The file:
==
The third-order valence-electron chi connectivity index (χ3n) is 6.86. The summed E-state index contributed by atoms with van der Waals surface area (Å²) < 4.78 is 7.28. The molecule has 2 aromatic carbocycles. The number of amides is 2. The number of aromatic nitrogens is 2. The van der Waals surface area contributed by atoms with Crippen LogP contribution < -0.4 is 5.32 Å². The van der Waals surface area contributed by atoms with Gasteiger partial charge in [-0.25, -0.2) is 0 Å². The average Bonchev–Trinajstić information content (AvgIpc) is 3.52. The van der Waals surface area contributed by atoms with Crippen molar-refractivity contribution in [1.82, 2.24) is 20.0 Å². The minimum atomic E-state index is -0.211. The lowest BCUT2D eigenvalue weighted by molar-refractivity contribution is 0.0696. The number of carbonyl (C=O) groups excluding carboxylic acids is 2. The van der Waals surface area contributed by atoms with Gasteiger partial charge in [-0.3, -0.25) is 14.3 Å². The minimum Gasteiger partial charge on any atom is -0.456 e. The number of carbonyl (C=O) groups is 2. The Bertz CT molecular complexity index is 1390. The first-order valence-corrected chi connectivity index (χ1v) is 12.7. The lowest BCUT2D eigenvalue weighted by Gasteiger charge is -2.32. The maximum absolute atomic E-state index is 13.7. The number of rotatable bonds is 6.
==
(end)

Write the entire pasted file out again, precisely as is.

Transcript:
The third-order valence-electron chi connectivity index (χ3n) is 6.86. The summed E-state index contributed by atoms with van der Waals surface area (Å²) < 4.78 is 7.28. The molecule has 2 aromatic carbocycles. The number of amides is 2. The number of aromatic nitrogens is 2. The van der Waals surface area contributed by atoms with Crippen LogP contribution < -0.4 is 5.32 Å². The van der Waals surface area contributed by atoms with Gasteiger partial charge in [-0.25, -0.2) is 0 Å². The average Bonchev–Trinajstić information content (AvgIpc) is 3.52. The van der Waals surface area contributed by atoms with Crippen molar-refractivity contribution in [1.82, 2.24) is 20.0 Å². The minimum atomic E-state index is -0.211. The lowest BCUT2D eigenvalue weighted by molar-refractivity contribution is 0.0696. The number of carbonyl (C=O) groups excluding carboxylic acids is 2. The van der Waals surface area contributed by atoms with Gasteiger partial charge in [-0.3, -0.25) is 14.3 Å². The minimum Gasteiger partial charge on any atom is -0.456 e. The number of carbonyl (C=O) groups is 2. The Bertz CT molecular complexity index is 1390. The first-order valence-corrected chi connectivity index (χ1v) is 12.7. The lowest BCUT2D eigenvalue weighted by Gasteiger charge is -2.32. The maximum absolute atomic E-state index is 13.7. The number of rotatable bonds is 6.